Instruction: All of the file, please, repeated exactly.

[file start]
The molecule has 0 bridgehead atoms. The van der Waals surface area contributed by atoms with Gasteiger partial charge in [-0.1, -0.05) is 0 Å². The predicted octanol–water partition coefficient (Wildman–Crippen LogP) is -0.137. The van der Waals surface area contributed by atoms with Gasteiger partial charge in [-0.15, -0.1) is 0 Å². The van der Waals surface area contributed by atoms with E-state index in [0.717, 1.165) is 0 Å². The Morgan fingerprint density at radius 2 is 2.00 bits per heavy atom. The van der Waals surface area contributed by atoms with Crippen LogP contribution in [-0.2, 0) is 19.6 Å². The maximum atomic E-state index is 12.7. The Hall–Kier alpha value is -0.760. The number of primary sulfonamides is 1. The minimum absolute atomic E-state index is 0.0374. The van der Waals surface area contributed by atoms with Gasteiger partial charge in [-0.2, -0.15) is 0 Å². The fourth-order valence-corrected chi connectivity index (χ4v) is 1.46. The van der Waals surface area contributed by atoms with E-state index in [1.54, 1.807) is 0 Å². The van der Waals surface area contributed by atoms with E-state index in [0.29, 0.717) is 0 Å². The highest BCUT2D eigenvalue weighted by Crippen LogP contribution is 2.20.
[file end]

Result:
The molecule has 0 bridgehead atoms. The van der Waals surface area contributed by atoms with Gasteiger partial charge in [-0.1, -0.05) is 0 Å². The predicted octanol–water partition coefficient (Wildman–Crippen LogP) is -0.137. The van der Waals surface area contributed by atoms with Gasteiger partial charge in [-0.15, -0.1) is 0 Å². The van der Waals surface area contributed by atoms with E-state index in [0.717, 1.165) is 0 Å². The Morgan fingerprint density at radius 2 is 2.00 bits per heavy atom. The van der Waals surface area contributed by atoms with Crippen LogP contribution in [-0.2, 0) is 19.6 Å². The maximum atomic E-state index is 12.7. The Hall–Kier alpha value is -0.760. The number of primary sulfonamides is 1. The minimum absolute atomic E-state index is 0.0374. The van der Waals surface area contributed by atoms with Gasteiger partial charge in [-0.2, -0.15) is 0 Å². The fourth-order valence-corrected chi connectivity index (χ4v) is 1.46. The van der Waals surface area contributed by atoms with E-state index in [1.54, 1.807) is 0 Å². The van der Waals surface area contributed by atoms with E-state index in [0.29, 0.717) is 0 Å². The highest BCUT2D eigenvalue weighted by Crippen LogP contribution is 2.20.